Complex support therapy helps 3-year-old boy survive liver failure

Varadharaj saw his three-year-old son slowly slipping into unconsciousness. A sudden fever that began two days earlier left the boy, who was all set to start school in June, with a catastrophic liver failure. However, a team of doctors put in place a complex support therapy that mimicked the functions of his liver, helping him survive the complete liver failure without requiring a transplant.

Listed for transplant

In 24 hours, the life of Radhesh changed. His liver failed and he quickly became deeply comatose. Doctors of Apollo Children’s Hospital, after listing him for a super-urgent cadaveric liver transplant, put him under a complex Intensive Care Unit liver-support therapy to serve as a bridge to support his life until a liver was found.

“The boy was healthy 20 days ago. He developed sudden fever in April. It was no ordinary fever and was almost fatal as his liver failed suddenly. It was a catastrophic fulminant liver failure. It is like a tsunami originating in the liver that affects the entire body. He quickly became deeply comatose with a dangerously swollen brain. His urine output stopped and he slipped into kidney failure. His blood clotting mechanisms failed with a very high risk of haemorrhage,” Suchitra Ranjit, senior consultant, chief of Paediatirc ICU, told reporters on Tuesday.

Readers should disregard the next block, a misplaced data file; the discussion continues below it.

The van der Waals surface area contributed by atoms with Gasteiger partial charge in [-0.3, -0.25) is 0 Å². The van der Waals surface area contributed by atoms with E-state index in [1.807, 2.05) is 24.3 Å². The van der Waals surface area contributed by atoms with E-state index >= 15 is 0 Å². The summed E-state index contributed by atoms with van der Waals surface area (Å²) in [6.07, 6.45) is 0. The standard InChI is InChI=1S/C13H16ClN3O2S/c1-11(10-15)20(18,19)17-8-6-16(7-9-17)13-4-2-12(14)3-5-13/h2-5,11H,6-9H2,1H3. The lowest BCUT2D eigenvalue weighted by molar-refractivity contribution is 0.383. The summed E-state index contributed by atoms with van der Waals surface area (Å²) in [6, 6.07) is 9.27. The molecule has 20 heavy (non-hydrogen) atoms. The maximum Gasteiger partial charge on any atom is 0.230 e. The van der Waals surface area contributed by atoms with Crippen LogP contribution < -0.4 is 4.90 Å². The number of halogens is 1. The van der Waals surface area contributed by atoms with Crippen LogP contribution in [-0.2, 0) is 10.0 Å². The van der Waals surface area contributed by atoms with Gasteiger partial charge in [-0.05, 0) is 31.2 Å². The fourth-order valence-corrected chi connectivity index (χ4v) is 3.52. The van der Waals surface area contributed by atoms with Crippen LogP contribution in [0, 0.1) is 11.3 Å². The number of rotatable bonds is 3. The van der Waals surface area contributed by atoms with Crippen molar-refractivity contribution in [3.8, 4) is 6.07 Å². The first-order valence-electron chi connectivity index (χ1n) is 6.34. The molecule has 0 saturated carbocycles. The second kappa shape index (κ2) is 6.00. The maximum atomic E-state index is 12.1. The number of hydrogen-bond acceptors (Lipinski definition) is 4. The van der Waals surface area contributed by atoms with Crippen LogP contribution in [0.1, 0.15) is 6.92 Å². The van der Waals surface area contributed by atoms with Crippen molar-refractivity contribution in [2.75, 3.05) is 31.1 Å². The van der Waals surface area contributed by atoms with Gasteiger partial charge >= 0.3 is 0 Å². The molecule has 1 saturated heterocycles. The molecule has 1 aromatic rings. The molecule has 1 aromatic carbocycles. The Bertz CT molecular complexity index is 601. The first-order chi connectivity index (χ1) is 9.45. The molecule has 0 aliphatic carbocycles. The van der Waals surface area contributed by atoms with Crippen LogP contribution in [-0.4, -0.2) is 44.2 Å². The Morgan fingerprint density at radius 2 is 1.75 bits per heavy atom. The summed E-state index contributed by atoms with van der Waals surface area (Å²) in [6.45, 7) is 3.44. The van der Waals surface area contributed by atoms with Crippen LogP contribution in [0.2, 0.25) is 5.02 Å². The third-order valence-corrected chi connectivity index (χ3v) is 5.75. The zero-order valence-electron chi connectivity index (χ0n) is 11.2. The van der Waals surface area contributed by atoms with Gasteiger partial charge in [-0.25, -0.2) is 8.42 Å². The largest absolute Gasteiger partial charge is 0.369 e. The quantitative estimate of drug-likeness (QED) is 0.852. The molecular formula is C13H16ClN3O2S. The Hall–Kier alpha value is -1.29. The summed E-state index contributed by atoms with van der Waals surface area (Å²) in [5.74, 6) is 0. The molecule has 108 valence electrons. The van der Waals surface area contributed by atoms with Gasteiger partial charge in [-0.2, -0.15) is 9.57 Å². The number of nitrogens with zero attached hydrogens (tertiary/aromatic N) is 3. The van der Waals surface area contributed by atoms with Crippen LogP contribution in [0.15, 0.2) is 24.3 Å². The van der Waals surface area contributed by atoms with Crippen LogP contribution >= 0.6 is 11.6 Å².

Fulminant liver failure could prove fatal in many ways including malignant brain swelling, catastrophic bleeding and uncontrollable infections, and each could cause death before the liver recovers, she added.

With liver transplant being the main guarantee for his survival, the liver transplant team listed him for super-urgent cadaveric liver transplant and also screened his parents and relatives for a living donor transplant. But no suitable liver was found for him.

Blood purification

The boy was ventilated and placed on a chemically-induced coma and provided continuous renal replacement therapy — a technologically advanced form of dialysis, and a dose of daily plasma-exchange, a form of blood purification therapy in addition to continuous brain monitoring and circulatory support, doctors said.

“On day six, his liver that was totally necrotic started to show tiny signs of recovery. The liver recovered slowly. The brain swelling decreased and urine output improved. On April 19, nine days after admission, he was removed from the ventilator,” she said. The next day, doctors refused a matching cadaveric liver as the boy recovered, she added. Doctors said the cause of liver failure was unknown as all tests turned negative.


The patient’s story went viral on a crowd-funding site and sufficient money was pooled in for the procedure, a press release said. Among others, Priyavarthini, senior consultant, PICU, M. Saravanan, consultant nephrologist, and Vasanth Kumar, paediatric intensivist, were present.

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